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tell people that I’m shy all the time, but they usually just scoff at me. I’m incredibly friendly if someone wants to chat with me first, and I have no problem at all getting up in front of an audience, but put me in a situation where I have to make the first move and I freeze up completely. I feel bashful and embarrassed, and anything I can thing of to say to someone sounds trite and unnecessary. I have recently realized that this gets worse when I’m communicating in a language I don’t know very well. In my limited conversations with Deaf people I feel like all my training in class and my hard work to learn the vocabulary was for naught. I get flummoxed and I can’t remember anything. So far, I’ve been to the cheater kind of Deaf Events in my community. You know the ones… where you can sit and watch the entertainment and don’t have to communicate one-on-one with anyone. It makes me wish I had a support group of some kind.
I’m in a weird place in college. I go to a Community College where the students are either all 18 year old kids, or adults of 40-ish going back to school. I’m in the middle, neither here nor there. While I’m friendly with my classmates, I haven’t made any friends that could back me up at a Deaf Event. Provide moral support. None of my good friends know ASL, and my husband gives me that pained look when I ask him to go to Deaf Coffee Night at Starbucks. Not only does he hate Starbucks, but he’d be completely in the dark about what was going on around him. I get it, it’s not his idea of a fun time. And who can blame him, really?
I wish I had the guts to go on my own, but I don’t. I have no idea what it is I’m afraid of, but I certainly don’t feel up to it right now. I keep telling myself that I’ll feel more confident when I’m a little better at ASL, but sometimes I think that’s just a nice story I tell myself to make me feel better about loving a community I only passively participate in. Someday I’ll bite the bullet and just go. Even if I order a coffee and leave, I’ve gotten one step closer. And if there’s one thing I’ve learned from this whole process, it’s that baby steps are still steps forward.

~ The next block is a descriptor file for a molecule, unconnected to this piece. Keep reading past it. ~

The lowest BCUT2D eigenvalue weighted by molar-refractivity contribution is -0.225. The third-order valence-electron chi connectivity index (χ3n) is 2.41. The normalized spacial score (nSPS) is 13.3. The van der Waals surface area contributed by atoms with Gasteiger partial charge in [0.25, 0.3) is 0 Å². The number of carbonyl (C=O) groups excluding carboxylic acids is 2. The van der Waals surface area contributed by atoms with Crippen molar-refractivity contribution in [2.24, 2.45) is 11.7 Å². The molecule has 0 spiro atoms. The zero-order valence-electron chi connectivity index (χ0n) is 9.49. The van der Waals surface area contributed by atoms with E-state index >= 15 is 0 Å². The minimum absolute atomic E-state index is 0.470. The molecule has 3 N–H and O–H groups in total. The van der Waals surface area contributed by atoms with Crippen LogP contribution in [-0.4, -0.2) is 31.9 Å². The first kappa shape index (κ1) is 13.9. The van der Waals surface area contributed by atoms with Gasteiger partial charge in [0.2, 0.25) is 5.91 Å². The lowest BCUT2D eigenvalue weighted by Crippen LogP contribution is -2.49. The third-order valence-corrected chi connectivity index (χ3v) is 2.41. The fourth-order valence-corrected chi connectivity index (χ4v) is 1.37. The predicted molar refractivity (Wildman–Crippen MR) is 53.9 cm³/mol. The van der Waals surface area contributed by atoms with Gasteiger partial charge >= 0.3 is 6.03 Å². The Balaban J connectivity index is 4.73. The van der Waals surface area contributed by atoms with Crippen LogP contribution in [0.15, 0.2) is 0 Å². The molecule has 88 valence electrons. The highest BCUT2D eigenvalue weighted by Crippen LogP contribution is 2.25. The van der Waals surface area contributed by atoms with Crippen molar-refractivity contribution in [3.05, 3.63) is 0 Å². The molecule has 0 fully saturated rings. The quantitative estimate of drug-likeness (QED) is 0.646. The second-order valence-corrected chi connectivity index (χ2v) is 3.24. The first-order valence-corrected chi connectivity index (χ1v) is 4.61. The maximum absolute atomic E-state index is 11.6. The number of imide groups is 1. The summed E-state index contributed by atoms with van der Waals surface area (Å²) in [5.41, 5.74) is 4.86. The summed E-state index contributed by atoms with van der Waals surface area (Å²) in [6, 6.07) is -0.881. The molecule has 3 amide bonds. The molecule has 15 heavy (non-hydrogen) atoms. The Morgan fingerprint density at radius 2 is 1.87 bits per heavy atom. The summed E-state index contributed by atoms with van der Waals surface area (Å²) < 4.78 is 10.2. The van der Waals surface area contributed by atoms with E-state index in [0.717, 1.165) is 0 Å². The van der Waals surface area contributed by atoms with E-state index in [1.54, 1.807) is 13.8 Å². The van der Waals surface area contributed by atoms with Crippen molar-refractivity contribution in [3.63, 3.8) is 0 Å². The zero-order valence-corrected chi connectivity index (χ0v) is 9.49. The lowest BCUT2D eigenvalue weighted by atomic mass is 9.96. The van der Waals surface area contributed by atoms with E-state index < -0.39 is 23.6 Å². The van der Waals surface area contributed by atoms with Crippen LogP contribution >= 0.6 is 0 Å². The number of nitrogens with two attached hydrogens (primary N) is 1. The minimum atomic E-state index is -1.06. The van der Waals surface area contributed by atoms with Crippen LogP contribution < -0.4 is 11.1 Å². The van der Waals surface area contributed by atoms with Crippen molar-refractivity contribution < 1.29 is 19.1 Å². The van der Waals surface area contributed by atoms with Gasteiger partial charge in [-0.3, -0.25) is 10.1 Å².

didn’t mean to fall in love with American Sign Language. I promise. I was a silly college girl, absorbed in my world of costuming, and suddenly the class that fulfilled my general ed language requirement was my favorite class. It was fun and funny, and suddenly my whole being ached for fluency. I signed up for ASL 2, even though it didn’t count toward anything, and I love it just as much as I loved the first semester. Now, I’m thinking seriously about being an interpreter some day. I know I have a long way to go before I get good enough for that, but I’m excited to try for it anyway.
The language is great, but it’s a whole package deal, really. I had no idea that there was a whole Deaf Culture out there existing side by side with my Hearing Culture. The discovery has been amazing. I know that I’m an ignorant little hearing girl, but I’d really love to share what I’m learning as I learn it. I find it fascinating, and I think you will too.
So here it is… Not just my journey to fluency, but the amazing things I’ve learned about Deaf Culture along the way. I hope you enjoy it as much as I have.